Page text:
How to Fix Afghanistan
Four ways to improve strategy in misdirected war
By Matt Cantor,  Newser User
Posted Feb 2, 2009 11:44 AM CST
A US serviceman at a US military base in Bagram, north of Kabul, Afghanistan, today.   (AP Photo/Rafiq Maqbool)
camera-icon View 1 more image

(Newser) – The war in Afghanistan is going poorly, but there’s still time for the US to hone its strategy, Fareed Zakaria writes in Newsweek. We must keep in mind our chief aim, well-put by Defense Secretary Robert Gates: “to prevent Afghanistan from being used as a base for terrorists and extremists.” There are four steps to doing so:

  • “Do counterinsurgency right.” Follow the strategic example set by Gen. David Petraeus in Iraq. We need more troops, but only a few brigades.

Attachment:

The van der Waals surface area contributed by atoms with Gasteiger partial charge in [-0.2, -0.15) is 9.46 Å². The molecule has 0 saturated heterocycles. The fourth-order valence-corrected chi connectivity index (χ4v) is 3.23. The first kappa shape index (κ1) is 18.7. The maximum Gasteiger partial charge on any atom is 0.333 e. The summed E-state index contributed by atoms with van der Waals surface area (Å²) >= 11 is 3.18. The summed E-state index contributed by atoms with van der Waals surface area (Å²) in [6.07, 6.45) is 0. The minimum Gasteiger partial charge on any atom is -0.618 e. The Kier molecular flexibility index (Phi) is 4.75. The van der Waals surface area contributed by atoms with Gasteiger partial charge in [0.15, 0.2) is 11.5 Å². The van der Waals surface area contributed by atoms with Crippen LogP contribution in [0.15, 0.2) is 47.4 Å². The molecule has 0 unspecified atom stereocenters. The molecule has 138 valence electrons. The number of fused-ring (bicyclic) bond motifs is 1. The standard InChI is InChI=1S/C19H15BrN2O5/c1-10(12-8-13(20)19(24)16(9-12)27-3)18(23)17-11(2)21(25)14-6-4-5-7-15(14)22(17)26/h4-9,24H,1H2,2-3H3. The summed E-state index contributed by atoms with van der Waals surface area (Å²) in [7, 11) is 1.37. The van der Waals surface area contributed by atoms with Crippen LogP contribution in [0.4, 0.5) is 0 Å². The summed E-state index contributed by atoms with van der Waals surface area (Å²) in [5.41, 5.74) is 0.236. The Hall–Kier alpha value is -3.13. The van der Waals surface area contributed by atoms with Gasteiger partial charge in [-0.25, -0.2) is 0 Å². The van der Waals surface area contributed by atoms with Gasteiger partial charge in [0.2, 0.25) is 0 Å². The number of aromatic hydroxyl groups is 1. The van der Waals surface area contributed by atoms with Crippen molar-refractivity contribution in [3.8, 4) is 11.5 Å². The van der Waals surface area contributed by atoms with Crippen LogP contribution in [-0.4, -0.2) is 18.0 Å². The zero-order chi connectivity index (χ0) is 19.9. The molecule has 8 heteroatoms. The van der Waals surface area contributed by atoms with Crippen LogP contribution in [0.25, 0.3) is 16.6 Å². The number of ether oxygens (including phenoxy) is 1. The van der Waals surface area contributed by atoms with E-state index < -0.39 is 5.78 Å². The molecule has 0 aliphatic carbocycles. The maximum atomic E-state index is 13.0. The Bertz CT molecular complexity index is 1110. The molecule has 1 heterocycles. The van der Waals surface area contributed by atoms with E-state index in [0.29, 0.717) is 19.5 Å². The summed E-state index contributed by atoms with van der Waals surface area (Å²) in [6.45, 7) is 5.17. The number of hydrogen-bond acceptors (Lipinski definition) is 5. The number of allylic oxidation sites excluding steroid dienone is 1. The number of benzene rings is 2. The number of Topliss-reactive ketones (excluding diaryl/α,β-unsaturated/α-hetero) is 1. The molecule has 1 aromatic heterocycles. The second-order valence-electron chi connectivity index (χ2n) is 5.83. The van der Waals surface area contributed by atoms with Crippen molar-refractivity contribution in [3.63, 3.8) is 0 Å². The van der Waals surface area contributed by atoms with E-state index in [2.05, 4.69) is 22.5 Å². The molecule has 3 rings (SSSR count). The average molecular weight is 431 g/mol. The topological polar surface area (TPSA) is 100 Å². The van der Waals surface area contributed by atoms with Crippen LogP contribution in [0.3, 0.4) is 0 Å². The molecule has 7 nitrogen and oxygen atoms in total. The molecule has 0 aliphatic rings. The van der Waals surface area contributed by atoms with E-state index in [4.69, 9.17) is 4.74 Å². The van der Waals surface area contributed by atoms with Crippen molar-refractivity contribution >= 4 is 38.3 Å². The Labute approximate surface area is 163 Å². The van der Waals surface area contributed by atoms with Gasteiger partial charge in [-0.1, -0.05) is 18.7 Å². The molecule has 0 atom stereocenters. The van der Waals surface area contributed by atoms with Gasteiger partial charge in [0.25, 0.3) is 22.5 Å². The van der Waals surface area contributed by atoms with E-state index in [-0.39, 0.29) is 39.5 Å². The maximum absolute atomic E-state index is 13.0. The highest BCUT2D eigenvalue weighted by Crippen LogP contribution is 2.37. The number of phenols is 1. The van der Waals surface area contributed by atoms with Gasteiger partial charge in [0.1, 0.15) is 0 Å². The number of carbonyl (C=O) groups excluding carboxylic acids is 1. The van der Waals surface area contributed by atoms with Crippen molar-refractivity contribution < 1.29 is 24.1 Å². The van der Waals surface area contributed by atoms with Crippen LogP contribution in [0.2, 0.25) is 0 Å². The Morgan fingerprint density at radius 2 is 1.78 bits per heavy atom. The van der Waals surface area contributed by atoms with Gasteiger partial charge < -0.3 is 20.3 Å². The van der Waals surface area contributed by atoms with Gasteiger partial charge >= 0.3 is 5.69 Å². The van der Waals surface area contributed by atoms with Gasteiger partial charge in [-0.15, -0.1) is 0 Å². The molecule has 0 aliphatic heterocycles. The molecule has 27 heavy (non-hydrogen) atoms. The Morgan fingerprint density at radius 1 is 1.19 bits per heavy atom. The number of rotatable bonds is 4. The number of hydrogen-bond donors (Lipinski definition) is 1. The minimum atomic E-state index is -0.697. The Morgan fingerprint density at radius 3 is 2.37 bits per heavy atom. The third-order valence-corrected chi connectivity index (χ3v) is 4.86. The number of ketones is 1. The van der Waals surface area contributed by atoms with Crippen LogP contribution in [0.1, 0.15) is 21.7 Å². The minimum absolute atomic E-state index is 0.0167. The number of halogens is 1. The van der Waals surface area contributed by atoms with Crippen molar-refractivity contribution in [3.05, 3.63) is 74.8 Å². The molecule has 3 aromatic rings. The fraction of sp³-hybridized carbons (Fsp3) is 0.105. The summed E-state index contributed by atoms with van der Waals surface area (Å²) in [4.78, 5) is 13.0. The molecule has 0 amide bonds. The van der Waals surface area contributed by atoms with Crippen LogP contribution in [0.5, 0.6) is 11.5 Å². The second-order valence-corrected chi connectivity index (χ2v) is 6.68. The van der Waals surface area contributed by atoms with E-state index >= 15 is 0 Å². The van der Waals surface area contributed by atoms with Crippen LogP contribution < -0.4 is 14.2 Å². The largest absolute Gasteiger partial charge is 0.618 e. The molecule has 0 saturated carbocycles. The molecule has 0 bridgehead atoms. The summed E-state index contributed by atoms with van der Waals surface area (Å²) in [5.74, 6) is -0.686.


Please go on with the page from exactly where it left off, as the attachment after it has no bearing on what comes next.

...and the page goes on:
• “Make the Afghan government credible.” Because of ties to the West, its weak leaders have gotten a free ride. Smooth elections and tribal outreach would increase the government’s legitimacy.
  • “Talk to the Taliban.” The only “pressing national security” reason for war against the Taliban is its support for al-Qaeda. Cut that support, and “al-Qaeda would be a much diminished threat.”
  • “Solve Pakistan.” All the 9/11 plots tied to the region lead to Pakistan, not Afghanistan. Pakistan sees militias like the Taliban “as useful weapons in its arsenal.” Push a “strategic rethinking” among Pakistan’s military.